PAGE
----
Simple steps to reduce cyber threats and vulnerabilities

How do companies assess their vulnerabilities, know their cyber risk levels, and what should they do better?

The cybercrime industry is changing fast, and businesses and organisations need to keep pace. As offices reopen and hybrid working takes effect, companies will face new challenges and cyber criminals provided with further opportunities to catch people off guard.

Complete the Mazars cyber security checklist to assess how prepared you are to respond to a cyber-attack.

The following simple steps can be taken to minimise cyber vulnerabilities:

Social media awareness

  • issue communications to staff on exercising caution when using social media, such as;
    • think before posting online, including photos and status updates; and 
    • never share personal data of customers, work colleagues.
  • educate staff on managing the security and privacy settings on social media accounts.

Digital footprint clean-up

  • be aware of publicly available information on senior management and staff members that cybercriminals could leverage for an attack; and
  • conduct a review of an organisation’s digital footprint to reduce the likelihood and impact of severe phishing attacks.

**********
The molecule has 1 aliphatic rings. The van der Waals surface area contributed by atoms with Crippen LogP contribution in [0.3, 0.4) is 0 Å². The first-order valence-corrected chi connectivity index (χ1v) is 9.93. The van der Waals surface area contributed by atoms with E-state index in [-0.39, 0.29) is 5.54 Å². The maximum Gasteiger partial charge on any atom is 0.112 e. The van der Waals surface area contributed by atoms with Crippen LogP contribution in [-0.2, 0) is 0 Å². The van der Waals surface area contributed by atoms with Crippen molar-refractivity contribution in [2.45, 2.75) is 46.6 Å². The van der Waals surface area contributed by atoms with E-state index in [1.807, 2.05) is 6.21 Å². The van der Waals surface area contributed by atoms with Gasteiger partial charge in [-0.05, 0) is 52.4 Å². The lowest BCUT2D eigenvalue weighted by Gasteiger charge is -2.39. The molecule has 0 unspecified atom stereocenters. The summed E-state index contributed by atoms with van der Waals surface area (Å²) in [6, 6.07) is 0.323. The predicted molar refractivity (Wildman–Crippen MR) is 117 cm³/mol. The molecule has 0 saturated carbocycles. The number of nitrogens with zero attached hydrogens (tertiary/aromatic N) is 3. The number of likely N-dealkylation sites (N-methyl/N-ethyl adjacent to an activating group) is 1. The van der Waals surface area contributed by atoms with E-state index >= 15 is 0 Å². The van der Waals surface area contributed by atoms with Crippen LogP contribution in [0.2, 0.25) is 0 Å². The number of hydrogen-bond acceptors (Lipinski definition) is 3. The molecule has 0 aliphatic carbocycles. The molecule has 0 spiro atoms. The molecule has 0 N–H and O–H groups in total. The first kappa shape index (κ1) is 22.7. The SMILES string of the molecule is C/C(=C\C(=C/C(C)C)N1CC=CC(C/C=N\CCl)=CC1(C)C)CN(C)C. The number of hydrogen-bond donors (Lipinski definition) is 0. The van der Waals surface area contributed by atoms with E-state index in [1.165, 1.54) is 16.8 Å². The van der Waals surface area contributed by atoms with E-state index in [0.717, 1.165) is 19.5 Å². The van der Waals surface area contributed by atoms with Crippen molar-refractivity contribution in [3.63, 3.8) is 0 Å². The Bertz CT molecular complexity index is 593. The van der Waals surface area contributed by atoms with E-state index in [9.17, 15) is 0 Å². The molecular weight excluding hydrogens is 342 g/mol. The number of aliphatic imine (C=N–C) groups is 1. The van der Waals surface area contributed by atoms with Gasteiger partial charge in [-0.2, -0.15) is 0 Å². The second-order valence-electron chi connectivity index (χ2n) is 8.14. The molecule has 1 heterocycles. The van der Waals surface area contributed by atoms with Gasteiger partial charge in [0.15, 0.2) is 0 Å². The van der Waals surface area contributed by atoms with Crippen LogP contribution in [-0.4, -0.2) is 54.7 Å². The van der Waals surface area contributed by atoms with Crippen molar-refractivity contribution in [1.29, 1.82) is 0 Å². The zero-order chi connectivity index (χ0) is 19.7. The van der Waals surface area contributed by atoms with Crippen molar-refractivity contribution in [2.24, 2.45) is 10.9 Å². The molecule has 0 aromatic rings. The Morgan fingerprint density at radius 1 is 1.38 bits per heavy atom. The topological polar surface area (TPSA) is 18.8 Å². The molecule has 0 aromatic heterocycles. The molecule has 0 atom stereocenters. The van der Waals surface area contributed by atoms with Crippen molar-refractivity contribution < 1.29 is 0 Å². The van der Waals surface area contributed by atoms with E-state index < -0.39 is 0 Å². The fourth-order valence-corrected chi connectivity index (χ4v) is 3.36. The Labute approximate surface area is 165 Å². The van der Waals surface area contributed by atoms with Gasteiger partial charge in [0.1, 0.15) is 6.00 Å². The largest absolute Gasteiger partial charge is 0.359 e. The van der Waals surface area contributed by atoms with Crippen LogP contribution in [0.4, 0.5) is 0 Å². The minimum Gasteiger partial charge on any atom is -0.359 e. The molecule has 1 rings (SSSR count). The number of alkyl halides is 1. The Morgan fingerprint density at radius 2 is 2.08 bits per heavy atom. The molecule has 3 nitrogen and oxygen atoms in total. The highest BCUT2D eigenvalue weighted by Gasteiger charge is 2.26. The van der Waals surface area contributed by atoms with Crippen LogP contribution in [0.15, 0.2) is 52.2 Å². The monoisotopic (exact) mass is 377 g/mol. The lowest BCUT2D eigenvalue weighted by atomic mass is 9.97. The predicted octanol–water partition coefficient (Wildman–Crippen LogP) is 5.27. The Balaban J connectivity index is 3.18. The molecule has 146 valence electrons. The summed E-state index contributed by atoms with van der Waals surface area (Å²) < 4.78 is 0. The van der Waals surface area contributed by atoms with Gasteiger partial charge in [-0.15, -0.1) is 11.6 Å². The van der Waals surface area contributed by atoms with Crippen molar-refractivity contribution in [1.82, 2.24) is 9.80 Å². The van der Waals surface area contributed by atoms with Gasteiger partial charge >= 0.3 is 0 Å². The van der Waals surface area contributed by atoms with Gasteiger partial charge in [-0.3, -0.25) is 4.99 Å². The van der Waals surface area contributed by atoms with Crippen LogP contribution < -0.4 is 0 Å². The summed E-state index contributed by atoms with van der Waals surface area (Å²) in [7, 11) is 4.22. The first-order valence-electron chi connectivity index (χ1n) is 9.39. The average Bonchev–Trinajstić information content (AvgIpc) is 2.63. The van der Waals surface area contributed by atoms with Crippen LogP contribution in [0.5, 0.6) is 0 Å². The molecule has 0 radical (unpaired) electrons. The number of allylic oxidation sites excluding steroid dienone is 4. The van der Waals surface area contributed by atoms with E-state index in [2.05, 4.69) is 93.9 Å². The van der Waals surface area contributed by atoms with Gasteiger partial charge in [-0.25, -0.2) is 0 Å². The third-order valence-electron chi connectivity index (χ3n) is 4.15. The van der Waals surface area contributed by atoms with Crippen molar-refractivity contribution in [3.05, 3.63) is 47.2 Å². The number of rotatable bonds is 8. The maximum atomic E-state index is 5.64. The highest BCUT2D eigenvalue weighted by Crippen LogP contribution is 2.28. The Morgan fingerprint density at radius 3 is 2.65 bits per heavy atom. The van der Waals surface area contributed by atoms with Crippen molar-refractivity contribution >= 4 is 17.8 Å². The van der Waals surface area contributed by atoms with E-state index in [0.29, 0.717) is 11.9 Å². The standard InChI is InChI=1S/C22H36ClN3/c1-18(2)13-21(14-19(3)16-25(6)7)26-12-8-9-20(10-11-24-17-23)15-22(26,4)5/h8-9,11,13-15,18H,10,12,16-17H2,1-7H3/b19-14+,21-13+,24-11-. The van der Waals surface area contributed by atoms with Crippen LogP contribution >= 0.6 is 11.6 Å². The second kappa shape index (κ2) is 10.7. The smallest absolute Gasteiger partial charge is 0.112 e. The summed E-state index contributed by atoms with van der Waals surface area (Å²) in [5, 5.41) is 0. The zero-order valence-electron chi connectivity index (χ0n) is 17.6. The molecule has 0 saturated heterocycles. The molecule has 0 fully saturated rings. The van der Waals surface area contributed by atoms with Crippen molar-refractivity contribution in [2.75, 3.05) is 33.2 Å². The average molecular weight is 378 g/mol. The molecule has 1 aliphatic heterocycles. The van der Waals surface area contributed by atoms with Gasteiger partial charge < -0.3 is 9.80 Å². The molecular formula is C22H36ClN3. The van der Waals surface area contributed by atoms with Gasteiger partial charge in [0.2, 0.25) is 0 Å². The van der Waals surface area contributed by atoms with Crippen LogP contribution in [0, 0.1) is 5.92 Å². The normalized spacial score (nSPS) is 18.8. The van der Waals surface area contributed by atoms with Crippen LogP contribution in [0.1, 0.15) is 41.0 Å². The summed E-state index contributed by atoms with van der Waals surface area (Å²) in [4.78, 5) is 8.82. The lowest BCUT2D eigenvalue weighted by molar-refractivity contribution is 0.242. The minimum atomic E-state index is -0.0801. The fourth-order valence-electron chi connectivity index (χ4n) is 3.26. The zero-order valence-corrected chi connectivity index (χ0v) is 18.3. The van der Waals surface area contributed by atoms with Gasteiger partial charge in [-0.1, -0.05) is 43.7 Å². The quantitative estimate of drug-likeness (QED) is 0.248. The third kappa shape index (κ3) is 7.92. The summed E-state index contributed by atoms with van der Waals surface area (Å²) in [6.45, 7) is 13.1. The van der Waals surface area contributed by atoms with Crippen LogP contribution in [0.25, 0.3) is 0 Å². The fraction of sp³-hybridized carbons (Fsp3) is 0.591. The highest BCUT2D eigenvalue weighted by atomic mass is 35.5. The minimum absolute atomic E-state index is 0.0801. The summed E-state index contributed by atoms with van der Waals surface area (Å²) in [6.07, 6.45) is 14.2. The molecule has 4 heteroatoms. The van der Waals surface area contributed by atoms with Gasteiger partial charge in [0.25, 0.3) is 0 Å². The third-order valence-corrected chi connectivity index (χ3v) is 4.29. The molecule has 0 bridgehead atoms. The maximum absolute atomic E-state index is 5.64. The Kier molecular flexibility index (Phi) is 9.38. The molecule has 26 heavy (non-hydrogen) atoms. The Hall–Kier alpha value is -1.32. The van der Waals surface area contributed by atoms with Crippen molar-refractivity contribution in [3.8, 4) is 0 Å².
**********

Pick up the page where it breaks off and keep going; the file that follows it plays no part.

Device security

  • implement an updated Acceptable Use Policy for staff and IT standards relating to device security relating to hybrid working; 
  • the rules on staff use of multi-factor authentication should be clear;
  • devices should never be left unattended;
  • passcode protection with automatic lockout should be in place; and 
  • IT teams need to ensure:
    • strong disk encryption; 
    • authentication;
    • remote lock and data wipe
    • endpoint security;
    • regular patching/automatic updates; and 
    • cloud backups.

Phishing simulations

Phishing simulations for organisations are among the most effective ways to manage human security risk, followed by regular communications on current types of cyber threats. 

Simulations emulate an attack by a cyber-criminal whereby an illegitimate email is received by a cohort of staff, with the aim of testing if the individual either clicks on a link, downloads a piece of software/document, or inputs their credentials. If a staff member falls for the test, they receive an instant ‘teachable moment’. Conducting these simulations provide staff with the training and awareness they need to spot a potentially genuine attack and, over time, strengthen an organisations security defence 

Cloud and third parties

  • compile a list of cloud and third parties and prepare a questionnaire for self-assessment. This allows for the assessment of threats associated with third party access to an organisations’ environment;
  • check to ensure third party providers are conducting vulnerability scans of your network and systems;
  • implement penetration testing to see if a cyber-criminal can hack a system;
  • review and update applicable third-party contracts to ensure that cybersecurity roles and responsibilities around protecting critical information assets are defined; and
  • ongoing monitoring of cloud and third-party arrangements should occur, with quarterly updates to the audit, risk committees and the board ensuring adequate oversight and governance.

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